If you die after you’ve received the distribution of the employer stock, and elected NUA tax treatment, your heirs will have to pay long-term capital gain tax on the NUA (i.e., the difference between the cost basis of the employer stock and the fair market value of the stock on the original date of distribution). However, all appreciation as of the date of your death in excess of NUA will forever escape taxation, because the stock will get a step-up in basis.
Failing to take NUA treatment into account is the #1 mistake people make with respect to their qualified retirement plans. If you own employer stock in a 401(k), ESOP, or other qualified plan, be sure you and your advisors consider the tax savings available to you before you roll the entire plan, including the employer stock, into an IRA.
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The material in this article is intended to provide you with guidance regarding certain tax and nontax issues. It does not constitute, and should not be treated as, legal advice regarding the use of any particular tax or non-tax planning technique or the consequences associated with any such technique. Although every effort has been made to assure the accuracy of this material, the author does not assume responsibility for any individual’s or entity’s reliance on the written information contained in the article. You should independently verify all statements made in the article before applying them to a specific situation, and should independently determine both the tax and nontax consequences of using any particular technique before recommending that technique or implementing it on behalf of yourself or any third party.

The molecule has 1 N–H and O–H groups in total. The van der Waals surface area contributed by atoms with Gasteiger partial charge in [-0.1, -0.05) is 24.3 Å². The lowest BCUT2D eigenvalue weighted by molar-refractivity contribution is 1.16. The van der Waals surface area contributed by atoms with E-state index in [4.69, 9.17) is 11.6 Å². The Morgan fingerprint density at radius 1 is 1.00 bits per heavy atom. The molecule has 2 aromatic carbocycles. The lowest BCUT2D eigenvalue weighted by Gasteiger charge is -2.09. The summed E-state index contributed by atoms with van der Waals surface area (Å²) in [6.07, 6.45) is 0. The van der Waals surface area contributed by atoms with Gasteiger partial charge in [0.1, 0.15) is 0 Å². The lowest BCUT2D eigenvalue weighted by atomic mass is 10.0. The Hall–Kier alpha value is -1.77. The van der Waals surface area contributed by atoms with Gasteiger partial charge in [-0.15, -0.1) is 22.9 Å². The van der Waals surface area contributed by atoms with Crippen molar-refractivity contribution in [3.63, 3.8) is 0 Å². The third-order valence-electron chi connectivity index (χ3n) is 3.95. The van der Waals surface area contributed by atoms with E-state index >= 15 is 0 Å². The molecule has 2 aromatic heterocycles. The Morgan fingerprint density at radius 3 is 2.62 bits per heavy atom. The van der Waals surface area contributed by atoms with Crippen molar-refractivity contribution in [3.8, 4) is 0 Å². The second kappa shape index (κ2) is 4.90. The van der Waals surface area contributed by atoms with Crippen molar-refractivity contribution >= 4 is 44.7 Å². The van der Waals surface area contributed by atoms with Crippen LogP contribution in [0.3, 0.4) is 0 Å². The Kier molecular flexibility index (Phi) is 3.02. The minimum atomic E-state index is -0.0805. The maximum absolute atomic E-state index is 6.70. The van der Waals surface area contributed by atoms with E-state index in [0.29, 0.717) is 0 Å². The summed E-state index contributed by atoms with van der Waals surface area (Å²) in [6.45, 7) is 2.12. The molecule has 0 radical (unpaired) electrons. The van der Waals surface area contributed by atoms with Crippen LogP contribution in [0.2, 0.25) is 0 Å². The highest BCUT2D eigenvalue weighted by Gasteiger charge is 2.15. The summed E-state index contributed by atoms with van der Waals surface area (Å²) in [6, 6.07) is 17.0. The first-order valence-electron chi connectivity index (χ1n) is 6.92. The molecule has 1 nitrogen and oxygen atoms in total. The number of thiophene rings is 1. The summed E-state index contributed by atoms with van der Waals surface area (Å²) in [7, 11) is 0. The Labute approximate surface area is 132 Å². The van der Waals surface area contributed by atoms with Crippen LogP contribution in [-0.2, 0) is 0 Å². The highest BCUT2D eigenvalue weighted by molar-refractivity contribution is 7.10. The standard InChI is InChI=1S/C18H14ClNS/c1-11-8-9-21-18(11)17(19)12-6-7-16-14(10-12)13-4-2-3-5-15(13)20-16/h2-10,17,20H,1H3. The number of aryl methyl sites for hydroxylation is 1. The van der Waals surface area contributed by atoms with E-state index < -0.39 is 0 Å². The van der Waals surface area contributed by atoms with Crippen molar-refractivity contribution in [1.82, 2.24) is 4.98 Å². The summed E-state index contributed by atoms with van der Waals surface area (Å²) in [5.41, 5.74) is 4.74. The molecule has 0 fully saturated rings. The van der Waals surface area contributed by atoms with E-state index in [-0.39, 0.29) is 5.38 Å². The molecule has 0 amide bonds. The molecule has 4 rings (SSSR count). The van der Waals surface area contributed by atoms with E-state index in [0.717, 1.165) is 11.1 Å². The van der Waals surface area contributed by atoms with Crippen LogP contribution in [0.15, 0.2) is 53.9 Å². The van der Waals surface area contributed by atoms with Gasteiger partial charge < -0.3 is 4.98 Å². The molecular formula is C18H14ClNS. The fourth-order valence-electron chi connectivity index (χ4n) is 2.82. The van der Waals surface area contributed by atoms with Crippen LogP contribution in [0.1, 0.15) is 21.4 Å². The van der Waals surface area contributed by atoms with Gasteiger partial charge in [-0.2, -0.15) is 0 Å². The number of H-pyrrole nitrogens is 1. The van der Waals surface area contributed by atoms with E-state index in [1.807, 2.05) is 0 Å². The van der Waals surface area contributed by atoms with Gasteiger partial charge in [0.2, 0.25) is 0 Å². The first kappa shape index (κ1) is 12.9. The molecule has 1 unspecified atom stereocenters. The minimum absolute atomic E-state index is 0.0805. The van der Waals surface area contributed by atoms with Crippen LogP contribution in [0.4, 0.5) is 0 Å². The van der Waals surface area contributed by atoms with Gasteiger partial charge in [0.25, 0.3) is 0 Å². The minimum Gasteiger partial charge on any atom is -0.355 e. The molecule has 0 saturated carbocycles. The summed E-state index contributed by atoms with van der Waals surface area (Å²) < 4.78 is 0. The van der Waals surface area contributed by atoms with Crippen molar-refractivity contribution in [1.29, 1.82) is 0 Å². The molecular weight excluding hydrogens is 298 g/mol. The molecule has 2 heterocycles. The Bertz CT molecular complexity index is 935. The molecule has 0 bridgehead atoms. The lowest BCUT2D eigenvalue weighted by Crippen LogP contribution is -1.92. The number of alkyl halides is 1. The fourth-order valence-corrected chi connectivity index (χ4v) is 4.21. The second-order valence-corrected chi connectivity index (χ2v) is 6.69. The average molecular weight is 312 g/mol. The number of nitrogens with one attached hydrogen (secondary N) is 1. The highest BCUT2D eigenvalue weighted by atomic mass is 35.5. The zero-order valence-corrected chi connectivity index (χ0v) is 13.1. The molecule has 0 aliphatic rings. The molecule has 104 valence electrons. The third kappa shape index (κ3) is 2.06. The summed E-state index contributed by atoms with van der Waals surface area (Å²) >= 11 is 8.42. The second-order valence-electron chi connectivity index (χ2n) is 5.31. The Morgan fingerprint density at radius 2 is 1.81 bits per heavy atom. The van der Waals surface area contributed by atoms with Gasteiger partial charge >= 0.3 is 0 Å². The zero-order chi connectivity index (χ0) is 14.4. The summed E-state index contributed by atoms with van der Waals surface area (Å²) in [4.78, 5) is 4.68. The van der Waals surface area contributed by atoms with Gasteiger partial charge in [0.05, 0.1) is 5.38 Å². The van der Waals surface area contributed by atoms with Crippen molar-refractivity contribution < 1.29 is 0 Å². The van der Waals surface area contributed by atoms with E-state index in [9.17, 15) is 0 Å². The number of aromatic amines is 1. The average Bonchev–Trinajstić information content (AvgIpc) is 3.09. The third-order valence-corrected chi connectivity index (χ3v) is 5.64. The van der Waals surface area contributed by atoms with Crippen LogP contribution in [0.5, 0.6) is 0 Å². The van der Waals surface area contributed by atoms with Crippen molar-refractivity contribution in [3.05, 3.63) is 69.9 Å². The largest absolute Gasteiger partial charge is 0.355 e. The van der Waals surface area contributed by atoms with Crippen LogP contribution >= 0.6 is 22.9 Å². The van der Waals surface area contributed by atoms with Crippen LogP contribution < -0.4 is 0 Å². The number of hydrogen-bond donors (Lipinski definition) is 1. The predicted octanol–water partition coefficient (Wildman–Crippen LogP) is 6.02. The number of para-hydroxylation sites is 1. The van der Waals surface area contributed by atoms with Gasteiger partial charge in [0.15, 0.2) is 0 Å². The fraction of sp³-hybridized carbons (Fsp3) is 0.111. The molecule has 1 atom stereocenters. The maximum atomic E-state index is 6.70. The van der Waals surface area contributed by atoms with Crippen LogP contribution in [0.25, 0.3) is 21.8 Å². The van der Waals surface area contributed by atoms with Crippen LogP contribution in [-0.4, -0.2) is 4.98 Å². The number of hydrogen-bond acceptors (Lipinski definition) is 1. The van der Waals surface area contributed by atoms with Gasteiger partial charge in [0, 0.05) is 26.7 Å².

Circular 230 Disclosure: U.S. federal tax advice in the article is not intended or written to be used, and cannot be used, by any person for the purpose of avoiding tax penalties that may be imposed with respect to the matters addressed. Some of that advice may have been written to support the promotion or marketing of the transaction(s) or matter(s) addressed within the meaning of IRS Circular 230, in which case, be advised that the advice was written to support the promotion or marketing of the transaction(s) or matter(s) addressed, and you should seek advice based on your particular circumstances from an independent tax advisor.